ERIC Number: ED229346
Record Type: RIE
Publication Date: 1982-Jul
Reference Count: 0
Primary Teachers' Assessment Practices: Some Implications for Teacher Training.
A survey of primary school teachers sought information on how and why they tested students. The study was a response to recent controversy over state-wide and school-based testing which raised questions about the relevance of training courses in educational measurement in teacher education programs. It was found that teachers tended to have a fairly low involvement with standardized tests and relied predominantly on observation and teacher-made tests. There was a marked variation in the way teachers viewed assessment in different subjects. Findings suggested that, when teachers consider frequency of testing in subject areas, they treat math, reading, written expression, and science in a similar way. Other subject areas were approached in a different manner. An exploration of assessment in subject areas to see if there were any differences between grade levels revealed a marked difference in the way certain subjects were assessed as students moved through the grades. There was a decline in the assessment of reading after students left the lower grades. Results suggest that preservice educational measurement courses should include the idea that techniques appropriate in the upper primary grades may not be appropriate in the lower grades. (JD)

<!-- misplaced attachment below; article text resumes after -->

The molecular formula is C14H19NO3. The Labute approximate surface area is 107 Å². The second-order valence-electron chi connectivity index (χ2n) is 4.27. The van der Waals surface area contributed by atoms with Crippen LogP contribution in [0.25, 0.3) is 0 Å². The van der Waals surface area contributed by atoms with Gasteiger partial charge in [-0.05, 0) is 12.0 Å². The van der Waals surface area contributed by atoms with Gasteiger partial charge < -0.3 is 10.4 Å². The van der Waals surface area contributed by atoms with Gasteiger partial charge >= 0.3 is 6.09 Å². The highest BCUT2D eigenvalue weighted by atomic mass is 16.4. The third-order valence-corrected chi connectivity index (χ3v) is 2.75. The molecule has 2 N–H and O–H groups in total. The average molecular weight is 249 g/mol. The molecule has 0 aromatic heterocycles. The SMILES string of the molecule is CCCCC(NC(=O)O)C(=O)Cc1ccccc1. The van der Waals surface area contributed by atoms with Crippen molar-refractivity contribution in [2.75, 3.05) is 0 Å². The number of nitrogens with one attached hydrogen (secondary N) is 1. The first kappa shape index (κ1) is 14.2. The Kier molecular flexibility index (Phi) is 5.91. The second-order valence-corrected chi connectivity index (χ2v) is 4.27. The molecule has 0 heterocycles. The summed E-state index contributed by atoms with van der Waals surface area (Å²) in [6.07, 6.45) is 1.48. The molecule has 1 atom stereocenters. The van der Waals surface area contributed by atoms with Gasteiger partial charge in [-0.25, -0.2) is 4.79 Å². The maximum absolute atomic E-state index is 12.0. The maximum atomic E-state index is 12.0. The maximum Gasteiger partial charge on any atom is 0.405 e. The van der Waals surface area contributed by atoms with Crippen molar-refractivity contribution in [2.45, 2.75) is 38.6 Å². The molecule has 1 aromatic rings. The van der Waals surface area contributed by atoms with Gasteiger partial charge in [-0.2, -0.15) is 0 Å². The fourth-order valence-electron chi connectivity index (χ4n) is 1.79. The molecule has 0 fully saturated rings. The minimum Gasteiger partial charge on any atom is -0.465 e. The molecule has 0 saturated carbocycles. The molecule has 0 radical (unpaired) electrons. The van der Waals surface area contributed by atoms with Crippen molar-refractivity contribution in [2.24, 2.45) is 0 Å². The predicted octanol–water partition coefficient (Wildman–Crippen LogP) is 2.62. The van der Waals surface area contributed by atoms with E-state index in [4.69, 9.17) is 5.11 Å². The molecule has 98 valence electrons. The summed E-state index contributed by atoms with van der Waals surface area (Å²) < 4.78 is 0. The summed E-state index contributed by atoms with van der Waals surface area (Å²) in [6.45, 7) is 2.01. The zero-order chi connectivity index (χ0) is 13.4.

Publication Type: Speeches/Meeting Papers; Reports - Research
Education Level: N/A
Authoring Institution: N/A
Note: Paper presented at the Annual Conference of the South Pacific Association for Teacher Education (12th, Frankston, Victoria, July 6-9, 1982).